Honestly, entertainment agencies’ strategies are completely transparent most of the time. Want to visualize the supposed global appeal of your group? Throw a couple of white people in the MV — wow, so international! Want to show the public that you care about more than just your idols’ looks? (Really! You totally want to send a message to the people!) Let them sing a song with vague lyrics about how money and greed are destroying our siblinghood of humanity. That will change something, I’m sure!
Similar to these attempts at adapting to modern times, pop music all over the world has also always been great at adapting to more regular changes. Seasonal releases are especially popular since they can quickly turn a song into a hit. The agencies might think that people are likely to replay seasonally fitting songs over and over again during the whole time which they were created for.
And while this is truly an easy money-making scheme to figure out, I’ve decided not to feel bad about being manipulated by bubble-gum summer bops anymore. Here are five reasons why we all should enjoy them.
1. They remind you of which time of the year you are living in.
Okay, so theoretically we should all know whether it’s currently summer, winter, spring, or fall in our hemisphere, shouldn’t we? But global warming has made assessing that a bit more complicated. Now I don’t know about Korea, but I’ve been missing snow on Christmas Day for the last few years, and this year, I’ve still had to go outside wearing thick jackets in late May. Unacceptable!
Considering this, it doesn’t seem too absurd to remind people from time to time of what seasons in the Northern Hemisphere were once supposed to be like.
2. The colorful MVs will amaze you.
While vehemently criticizing the SM box set has become a kind of initiation ritual for every K-pop fan, there’s something to be said for a consistent and successful MV formula. Why have confusing storylines when you could just watch your (half-naked) idols having a great time at the beach/in the pool?
Add to that the over-saturated neon colors at the core of most summer single MVs, the image of which instantly burns itself into your retina, and you have a music video that won’t be easily forgotten. Right?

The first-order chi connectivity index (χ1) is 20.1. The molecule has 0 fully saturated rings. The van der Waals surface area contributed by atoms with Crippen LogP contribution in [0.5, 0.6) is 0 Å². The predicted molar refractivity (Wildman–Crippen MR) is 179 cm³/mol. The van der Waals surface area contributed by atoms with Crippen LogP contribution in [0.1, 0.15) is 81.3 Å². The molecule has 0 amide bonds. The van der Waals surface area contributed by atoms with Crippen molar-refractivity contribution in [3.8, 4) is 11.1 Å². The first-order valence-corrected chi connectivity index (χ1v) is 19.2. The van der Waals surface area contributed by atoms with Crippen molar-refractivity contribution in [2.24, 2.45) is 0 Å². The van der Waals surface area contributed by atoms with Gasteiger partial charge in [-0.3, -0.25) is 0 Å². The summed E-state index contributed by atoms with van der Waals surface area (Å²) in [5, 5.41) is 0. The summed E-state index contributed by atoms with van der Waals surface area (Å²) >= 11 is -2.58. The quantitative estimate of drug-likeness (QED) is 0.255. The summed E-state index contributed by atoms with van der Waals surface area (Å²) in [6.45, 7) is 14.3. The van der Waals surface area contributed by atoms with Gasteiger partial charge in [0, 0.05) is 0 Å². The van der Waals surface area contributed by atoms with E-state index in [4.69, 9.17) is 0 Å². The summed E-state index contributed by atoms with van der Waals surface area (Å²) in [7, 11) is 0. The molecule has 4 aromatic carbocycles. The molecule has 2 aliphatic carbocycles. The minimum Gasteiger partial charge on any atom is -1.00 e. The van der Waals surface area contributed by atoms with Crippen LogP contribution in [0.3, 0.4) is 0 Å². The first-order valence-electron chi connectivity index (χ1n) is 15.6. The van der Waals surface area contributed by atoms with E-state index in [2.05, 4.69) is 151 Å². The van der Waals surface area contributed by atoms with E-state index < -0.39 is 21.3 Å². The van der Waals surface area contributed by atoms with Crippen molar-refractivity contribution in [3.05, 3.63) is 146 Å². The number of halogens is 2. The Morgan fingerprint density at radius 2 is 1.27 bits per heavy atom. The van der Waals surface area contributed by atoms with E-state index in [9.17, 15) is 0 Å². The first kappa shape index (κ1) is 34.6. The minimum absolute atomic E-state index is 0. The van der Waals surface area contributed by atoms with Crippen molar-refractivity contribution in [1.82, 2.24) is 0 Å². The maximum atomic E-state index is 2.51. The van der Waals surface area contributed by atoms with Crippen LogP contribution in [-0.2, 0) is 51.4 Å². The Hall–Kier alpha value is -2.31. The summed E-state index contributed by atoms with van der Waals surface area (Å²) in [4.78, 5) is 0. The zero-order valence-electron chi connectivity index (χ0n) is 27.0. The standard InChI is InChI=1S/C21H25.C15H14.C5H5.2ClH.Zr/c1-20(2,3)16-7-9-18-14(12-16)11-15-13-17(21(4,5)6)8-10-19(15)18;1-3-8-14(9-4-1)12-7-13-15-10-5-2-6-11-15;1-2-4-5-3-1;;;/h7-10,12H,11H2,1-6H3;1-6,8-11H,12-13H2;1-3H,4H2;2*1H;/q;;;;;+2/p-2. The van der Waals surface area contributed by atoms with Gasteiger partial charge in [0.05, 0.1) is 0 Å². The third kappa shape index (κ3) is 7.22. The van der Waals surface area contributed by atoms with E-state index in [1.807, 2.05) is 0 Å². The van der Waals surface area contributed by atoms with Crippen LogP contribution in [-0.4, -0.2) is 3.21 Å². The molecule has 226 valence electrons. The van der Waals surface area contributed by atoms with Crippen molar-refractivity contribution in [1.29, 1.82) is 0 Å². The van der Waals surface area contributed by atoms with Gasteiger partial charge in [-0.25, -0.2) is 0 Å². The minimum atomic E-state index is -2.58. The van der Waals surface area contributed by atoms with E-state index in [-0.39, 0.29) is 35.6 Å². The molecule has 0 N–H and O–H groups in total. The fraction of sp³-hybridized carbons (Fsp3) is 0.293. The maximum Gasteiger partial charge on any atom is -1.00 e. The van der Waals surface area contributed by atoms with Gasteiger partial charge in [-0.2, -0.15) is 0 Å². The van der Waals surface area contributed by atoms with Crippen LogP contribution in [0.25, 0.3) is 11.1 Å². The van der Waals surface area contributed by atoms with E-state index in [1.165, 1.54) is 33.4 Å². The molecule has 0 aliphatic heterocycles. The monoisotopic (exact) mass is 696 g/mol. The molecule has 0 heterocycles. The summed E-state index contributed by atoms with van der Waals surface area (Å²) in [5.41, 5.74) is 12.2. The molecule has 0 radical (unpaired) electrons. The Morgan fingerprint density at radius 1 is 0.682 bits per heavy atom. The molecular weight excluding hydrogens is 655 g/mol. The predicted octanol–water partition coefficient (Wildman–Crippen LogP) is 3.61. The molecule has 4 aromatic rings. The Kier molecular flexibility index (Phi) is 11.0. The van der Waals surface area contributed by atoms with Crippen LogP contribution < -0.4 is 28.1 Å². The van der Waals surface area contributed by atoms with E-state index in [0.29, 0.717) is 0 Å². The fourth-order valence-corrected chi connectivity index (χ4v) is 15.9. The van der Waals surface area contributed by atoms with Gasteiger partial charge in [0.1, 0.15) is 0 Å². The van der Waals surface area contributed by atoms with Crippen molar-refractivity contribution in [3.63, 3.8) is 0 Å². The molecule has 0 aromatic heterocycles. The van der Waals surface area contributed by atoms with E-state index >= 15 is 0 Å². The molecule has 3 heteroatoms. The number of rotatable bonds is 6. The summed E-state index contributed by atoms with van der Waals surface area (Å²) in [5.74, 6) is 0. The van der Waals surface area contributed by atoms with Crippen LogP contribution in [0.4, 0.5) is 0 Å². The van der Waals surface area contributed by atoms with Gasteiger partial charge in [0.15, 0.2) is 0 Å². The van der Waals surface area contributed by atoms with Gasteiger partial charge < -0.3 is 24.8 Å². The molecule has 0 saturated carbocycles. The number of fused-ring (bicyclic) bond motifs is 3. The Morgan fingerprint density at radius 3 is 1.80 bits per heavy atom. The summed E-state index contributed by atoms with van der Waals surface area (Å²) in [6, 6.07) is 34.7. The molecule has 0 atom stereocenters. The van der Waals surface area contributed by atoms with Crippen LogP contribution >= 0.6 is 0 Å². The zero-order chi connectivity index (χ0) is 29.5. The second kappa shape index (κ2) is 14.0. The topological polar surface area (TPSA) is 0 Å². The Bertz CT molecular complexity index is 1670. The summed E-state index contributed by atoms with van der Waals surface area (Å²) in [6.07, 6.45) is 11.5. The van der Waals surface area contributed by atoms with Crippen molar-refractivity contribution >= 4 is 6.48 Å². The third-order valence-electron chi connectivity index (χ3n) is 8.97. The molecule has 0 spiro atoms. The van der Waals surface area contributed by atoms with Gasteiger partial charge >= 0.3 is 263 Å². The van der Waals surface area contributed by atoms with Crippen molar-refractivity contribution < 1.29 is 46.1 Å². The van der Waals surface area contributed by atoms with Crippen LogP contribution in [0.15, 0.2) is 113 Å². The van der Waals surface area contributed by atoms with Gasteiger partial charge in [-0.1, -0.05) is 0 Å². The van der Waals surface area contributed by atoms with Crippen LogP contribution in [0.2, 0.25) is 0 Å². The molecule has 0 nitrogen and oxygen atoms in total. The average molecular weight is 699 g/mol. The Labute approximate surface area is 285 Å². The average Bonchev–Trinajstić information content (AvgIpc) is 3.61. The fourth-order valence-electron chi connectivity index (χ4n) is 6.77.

3. They bring such great sing-along opportunities.
Listening to Korean pop songs is truly a joy…often enough. But for those of us who are not fluent in Korean, the inability to sing along to the whole song can be a serious shortcoming — even though our friends and neighbors might be thankful for that.
Unimpressed by such petty concerns as flat singing, I welcome singles who give me an opportunity to burst into song with the inclusion of a few English phrases. Summer singles do exactly that, from “Hot Summer” to “Solo Day” and in between.
4. They have an impressive evolution of signature dance moves.
This point is mainly included because I remember seeing that Brown Eyed Girls’ “Abracadabra” move imitated so often on variety shows that I almost got sick of it. If that move was not part of a boy band’s repertoire on a show, they were basically done for.
I’m trying to imagine what it would look like if the same thing happened to Sistar’s or Girl’s Day’s current butt-shake moves: The entertainment factor would be high, but, sadly, I don’t really see it happening.
5. You simply can’t be in a bad mood when you’re listening to them.
…Unless you hate fun (i.e. an onslaught of aegyo in this case) and/or seeing your idol trying to be sexy while they are on three hours of sleep per night. No but seriously, some of my favorite summer songs are always guaranteed to brighten my mood. Just think of Secret’s “Yoo Hoo” or SHINee’s “Wowowow” –- don’t think about the lyrics though. Or the intense use of Auto-Tune. Just let the sweet breeze of melodic nothingness caress you like a gentle breath of air on a hot day spent by the sea.
So not only are summer singles useful in your daily life and visually stunning their, they also encourage their listeners to take part in the summertime fun with an easy chorus and radiate such powerful joyfulness that one almost can’t resist it.
Now let me ask again: What’s not to like about summer singles?